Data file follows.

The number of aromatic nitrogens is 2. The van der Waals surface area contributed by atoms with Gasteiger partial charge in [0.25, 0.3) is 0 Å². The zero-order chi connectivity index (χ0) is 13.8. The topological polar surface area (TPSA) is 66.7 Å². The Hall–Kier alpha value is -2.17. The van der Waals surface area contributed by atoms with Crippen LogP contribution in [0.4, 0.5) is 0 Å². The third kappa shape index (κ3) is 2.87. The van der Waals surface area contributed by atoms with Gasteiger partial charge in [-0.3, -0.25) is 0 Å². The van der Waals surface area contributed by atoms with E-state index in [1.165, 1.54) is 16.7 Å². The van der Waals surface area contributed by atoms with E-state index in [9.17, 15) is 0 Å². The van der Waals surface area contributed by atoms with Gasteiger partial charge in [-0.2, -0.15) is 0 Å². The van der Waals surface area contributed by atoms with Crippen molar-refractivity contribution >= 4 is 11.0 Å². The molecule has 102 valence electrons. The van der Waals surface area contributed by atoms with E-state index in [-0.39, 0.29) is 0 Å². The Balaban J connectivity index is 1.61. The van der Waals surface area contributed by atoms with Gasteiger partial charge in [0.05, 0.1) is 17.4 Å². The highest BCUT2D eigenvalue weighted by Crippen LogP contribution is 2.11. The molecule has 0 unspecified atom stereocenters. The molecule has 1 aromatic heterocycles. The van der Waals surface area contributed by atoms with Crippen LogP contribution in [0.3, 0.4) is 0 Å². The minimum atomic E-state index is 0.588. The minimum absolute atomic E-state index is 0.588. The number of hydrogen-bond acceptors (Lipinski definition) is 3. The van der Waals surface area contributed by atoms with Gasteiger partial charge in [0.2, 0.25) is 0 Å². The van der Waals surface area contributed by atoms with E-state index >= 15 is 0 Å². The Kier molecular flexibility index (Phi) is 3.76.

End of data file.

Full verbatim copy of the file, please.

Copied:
The number of aromatic nitrogens is 2. The van der Waals surface area contributed by atoms with Gasteiger partial charge in [0.25, 0.3) is 0 Å². The zero-order chi connectivity index (χ0) is 13.8. The topological polar surface area (TPSA) is 66.7 Å². The Hall–Kier alpha value is -2.17. The van der Waals surface area contributed by atoms with Crippen LogP contribution in [0.4, 0.5) is 0 Å². The third kappa shape index (κ3) is 2.87. The van der Waals surface area contributed by atoms with Gasteiger partial charge in [-0.3, -0.25) is 0 Å². The van der Waals surface area contributed by atoms with E-state index in [1.165, 1.54) is 16.7 Å². The van der Waals surface area contributed by atoms with E-state index in [9.17, 15) is 0 Å². The van der Waals surface area contributed by atoms with Gasteiger partial charge in [-0.2, -0.15) is 0 Å². The van der Waals surface area contributed by atoms with Crippen molar-refractivity contribution >= 4 is 11.0 Å². The molecule has 102 valence electrons. The van der Waals surface area contributed by atoms with E-state index in [-0.39, 0.29) is 0 Å². The Balaban J connectivity index is 1.61. The van der Waals surface area contributed by atoms with Gasteiger partial charge in [0.05, 0.1) is 17.4 Å². The highest BCUT2D eigenvalue weighted by Crippen LogP contribution is 2.11. The molecule has 0 unspecified atom stereocenters. The molecule has 1 aromatic heterocycles. The van der Waals surface area contributed by atoms with Crippen LogP contribution in [0.3, 0.4) is 0 Å². The minimum atomic E-state index is 0.588. The minimum absolute atomic E-state index is 0.588. The number of hydrogen-bond acceptors (Lipinski definition) is 3. The van der Waals surface area contributed by atoms with Gasteiger partial charge in [0.2, 0.25) is 0 Å². The van der Waals surface area contributed by atoms with E-state index >= 15 is 0 Å². The Kier molecular flexibility index (Phi) is 3.76.